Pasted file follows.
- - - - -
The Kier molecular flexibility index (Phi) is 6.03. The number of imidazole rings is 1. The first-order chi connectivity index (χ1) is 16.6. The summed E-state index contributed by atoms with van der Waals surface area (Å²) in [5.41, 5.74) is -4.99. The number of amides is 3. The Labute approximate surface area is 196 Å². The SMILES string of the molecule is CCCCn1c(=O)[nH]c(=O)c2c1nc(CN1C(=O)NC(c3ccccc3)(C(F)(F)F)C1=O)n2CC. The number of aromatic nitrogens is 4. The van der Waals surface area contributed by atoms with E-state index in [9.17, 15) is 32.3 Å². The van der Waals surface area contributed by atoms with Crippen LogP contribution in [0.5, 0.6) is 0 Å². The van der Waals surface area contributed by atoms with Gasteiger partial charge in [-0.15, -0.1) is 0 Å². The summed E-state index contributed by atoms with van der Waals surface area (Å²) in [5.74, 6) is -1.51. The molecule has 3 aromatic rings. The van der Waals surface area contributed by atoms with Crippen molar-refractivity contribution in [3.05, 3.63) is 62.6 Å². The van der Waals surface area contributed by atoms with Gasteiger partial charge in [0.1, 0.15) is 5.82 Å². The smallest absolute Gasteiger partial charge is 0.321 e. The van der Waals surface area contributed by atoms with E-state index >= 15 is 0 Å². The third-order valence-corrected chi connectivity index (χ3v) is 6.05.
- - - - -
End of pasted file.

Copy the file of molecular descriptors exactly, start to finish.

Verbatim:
The Kier molecular flexibility index (Phi) is 6.03. The number of imidazole rings is 1. The first-order chi connectivity index (χ1) is 16.6. The summed E-state index contributed by atoms with van der Waals surface area (Å²) in [5.41, 5.74) is -4.99. The number of amides is 3. The Labute approximate surface area is 196 Å². The SMILES string of the molecule is CCCCn1c(=O)[nH]c(=O)c2c1nc(CN1C(=O)NC(c3ccccc3)(C(F)(F)F)C1=O)n2CC. The number of aromatic nitrogens is 4. The van der Waals surface area contributed by atoms with E-state index in [9.17, 15) is 32.3 Å². The van der Waals surface area contributed by atoms with Crippen LogP contribution in [0.5, 0.6) is 0 Å². The van der Waals surface area contributed by atoms with Gasteiger partial charge in [-0.15, -0.1) is 0 Å². The summed E-state index contributed by atoms with van der Waals surface area (Å²) in [5.74, 6) is -1.51. The molecule has 3 aromatic rings. The van der Waals surface area contributed by atoms with Crippen molar-refractivity contribution in [3.05, 3.63) is 62.6 Å². The van der Waals surface area contributed by atoms with Gasteiger partial charge in [0.1, 0.15) is 5.82 Å². The smallest absolute Gasteiger partial charge is 0.321 e. The van der Waals surface area contributed by atoms with E-state index >= 15 is 0 Å². The third-order valence-corrected chi connectivity index (χ3v) is 6.05.